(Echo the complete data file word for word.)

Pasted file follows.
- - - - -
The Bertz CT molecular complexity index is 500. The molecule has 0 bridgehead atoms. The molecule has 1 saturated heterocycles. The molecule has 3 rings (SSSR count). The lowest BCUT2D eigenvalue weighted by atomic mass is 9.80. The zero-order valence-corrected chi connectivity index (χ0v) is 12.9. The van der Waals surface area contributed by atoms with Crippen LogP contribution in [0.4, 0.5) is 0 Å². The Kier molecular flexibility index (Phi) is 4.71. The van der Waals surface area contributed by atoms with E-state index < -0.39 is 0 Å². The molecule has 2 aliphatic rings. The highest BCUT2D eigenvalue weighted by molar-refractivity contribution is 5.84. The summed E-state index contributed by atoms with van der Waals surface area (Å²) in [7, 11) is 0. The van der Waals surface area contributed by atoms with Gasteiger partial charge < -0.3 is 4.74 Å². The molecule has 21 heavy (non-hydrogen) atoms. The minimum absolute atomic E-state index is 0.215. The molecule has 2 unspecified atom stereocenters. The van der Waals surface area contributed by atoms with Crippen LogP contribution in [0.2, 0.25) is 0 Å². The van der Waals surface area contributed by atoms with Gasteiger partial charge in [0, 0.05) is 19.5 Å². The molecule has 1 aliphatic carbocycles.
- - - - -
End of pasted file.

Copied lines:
The Bertz CT molecular complexity index is 500. The molecule has 0 bridgehead atoms. The molecule has 1 saturated heterocycles. The molecule has 3 rings (SSSR count). The lowest BCUT2D eigenvalue weighted by atomic mass is 9.80. The zero-order valence-corrected chi connectivity index (χ0v) is 12.9. The van der Waals surface area contributed by atoms with Crippen LogP contribution in [0.4, 0.5) is 0 Å². The Kier molecular flexibility index (Phi) is 4.71. The van der Waals surface area contributed by atoms with E-state index < -0.39 is 0 Å². The molecule has 2 aliphatic rings. The highest BCUT2D eigenvalue weighted by molar-refractivity contribution is 5.84. The summed E-state index contributed by atoms with van der Waals surface area (Å²) in [7, 11) is 0. The van der Waals surface area contributed by atoms with Gasteiger partial charge < -0.3 is 4.74 Å². The molecule has 21 heavy (non-hydrogen) atoms. The minimum absolute atomic E-state index is 0.215. The molecule has 2 unspecified atom stereocenters. The van der Waals surface area contributed by atoms with Crippen LogP contribution in [0.2, 0.25) is 0 Å². The van der Waals surface area contributed by atoms with Gasteiger partial charge in [0, 0.05) is 19.5 Å². The molecule has 1 aliphatic carbocycles.